James Slatic is a consummate entrepreneur who has started more than ten businesses. He has also been active in the medical marijuana normalization movement at the state and federal levels. Combining these passions, James started two businesses in the medical marijuana industry—one for packaging and supplies, and the other for refining concentrated medical marijuana into usable oils for common products like vaporizer (or “vape”) pens.
James worked on behalf of the ballot initiative legalizing recreational marijuana in Colorado, and is currently working on behalf of similar initiatives in California and Nevada. Last year, James was instrumental in the passage of California’s Medical Cannabis Regulation and Safety Act, which its sponsor says was designed to remove all legal uncertainty from businesses that supply and support medical marijuana.1
Annette Slatic works as a radiology technician for the local Veterans Administration Hospital. Lily is a sophomore at San Jose State University and her sister Penny is in high school. While supportive of James’ business endeavors, Annette, Lily, and Penny never had any involvement with James’ medical marijuana businesses.
The Raid of Med-West Distribution
On the morning of January 28, 2016, a group of nearly 30 armed officers from a joint federal and San Diego County drug task force burst into Med-West Distribution—a legal marijuana business operating under California’s medical marijuana laws. Without prior warning, the task force took nearly everything, including $324,000, all of the company’s products, records, and computers.
Federal prosecutors quickly declined to prosecute Med-West. They had little choice because of the recent Rohrabacher–Farr Amendment to the federal budget, which prohibits federal agencies from using federal funds to prosecute people who comply with their state’s medical marijuana laws. In fact, the United States Court of Appeals for the Ninth Circuit recently reversed several medical marijuana convictions from California based on the restrictions of Rohrabacher–Farr. 2
The San Diego County District Attorney, too, has declined to prosecute Med-West. But that has not stopped the DA from seizing all of the businesses money and, shockingly, from seizing nearly every penny belonging to the Slatic family. Now, James worries about how he is going to support his family day-to-day, and Lily and Penny not only worry about how they are going to pay for their college education, but how they are going to afford basic expenses while they are away from home.
The Slatics’ situation illustrates the abusive power of civil forfeiture at its worst. The District Attorney cleared out the family’s bank accounts nine months ago, yet in that time no one has been charged with a crime (let alone convicted), no civil forfeiture case has been filed against the family’s money, and no apparent progress has been made in the investigation of Med-West.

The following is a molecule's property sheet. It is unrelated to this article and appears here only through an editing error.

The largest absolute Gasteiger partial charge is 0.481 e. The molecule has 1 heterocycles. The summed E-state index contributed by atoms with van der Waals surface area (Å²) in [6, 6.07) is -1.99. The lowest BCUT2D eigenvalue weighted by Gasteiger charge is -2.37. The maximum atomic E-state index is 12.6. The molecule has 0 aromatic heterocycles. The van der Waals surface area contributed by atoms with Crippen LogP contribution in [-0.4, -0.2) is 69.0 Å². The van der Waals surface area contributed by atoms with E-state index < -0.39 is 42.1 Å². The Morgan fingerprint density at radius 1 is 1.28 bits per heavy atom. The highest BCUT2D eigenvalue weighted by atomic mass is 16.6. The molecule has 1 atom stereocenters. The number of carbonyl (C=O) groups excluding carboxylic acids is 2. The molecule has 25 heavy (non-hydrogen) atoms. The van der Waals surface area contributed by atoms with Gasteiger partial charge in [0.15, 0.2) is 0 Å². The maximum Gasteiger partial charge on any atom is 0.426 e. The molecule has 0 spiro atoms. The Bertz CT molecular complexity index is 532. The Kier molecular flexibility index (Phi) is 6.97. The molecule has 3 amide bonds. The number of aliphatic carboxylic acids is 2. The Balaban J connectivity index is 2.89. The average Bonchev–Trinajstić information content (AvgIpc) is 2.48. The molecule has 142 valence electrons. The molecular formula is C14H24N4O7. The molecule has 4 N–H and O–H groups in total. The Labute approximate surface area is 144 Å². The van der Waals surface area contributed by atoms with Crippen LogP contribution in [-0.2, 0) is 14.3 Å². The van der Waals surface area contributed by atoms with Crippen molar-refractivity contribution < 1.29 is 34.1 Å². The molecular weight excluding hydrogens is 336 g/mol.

The Government’s Profit Motive
This case is not about crime fighting; it is about policing for profit.
Although no one has been charged with a crime, the District Attorney has taken over $400,000 from a lawful business and its owner’s family. How is this possible?
Civil forfeiture—where the government can take and sell your property without ever charging you with a crime, let alone convicting you of one—is one of the greatest threats to property rights in the nation. To make matters worse, such forfeitures often fund law enforcement officials’ salaries and budgets, giving them a direct financial incentive to abuse this power.
California recently made modest reforms to its civil forfeiture laws, but these reforms did not go far enough. In September, California Senate Bill 443 (SB 443) was signed by Governor Brown and becomes law in January 2017.3 The legislation was designed to close a federal loophole used by state law enforcement officials to seize the assets of suspects, even if those suspects are not charged with a crime. Going forward, police and prosecutors can only receive a share of the proceeds from the federal government on forfeited cars, real estate, boats and cash valued at under $40,000 if the property owner is first convicted in federal court. SB 443 also improves state forfeiture law, as all cash seizures under $40,000 would require a criminal conviction; previously, the threshold was $25,000.
Unfortunately, the state law reforms accomplish little for the Slatics. In fact, Annette may be one of the last Californians ever targeted with civil forfeiture without a criminal conviction for an amount less than $40,000. This is because the District Attorney took $34,000 from Annette before the new $40,000 threshold became effective. The reforms do nothing for James, from whom the District Attorney took $55,000. And for their daughters—Penny and Lily, who each lost around $5,000—the reforms only confirm that there should have been a criminal conviction before the District Attorney upturned their lives.
For James and Annette, the government must trace the money to a crime by clear and convincing evidence, while no criminal conviction is required. For Penny and Lily, the government is supposed to convict someone of a crime and prove a connection to the crime beyond a reasonable doubt. However, for all of the Slatics, the government must connect their money to a crime in order to take it. And James’ business was not criminal, and certainly is not guilty of the crime the District Attorney alleges—the illegal manufacture of a controlled substance.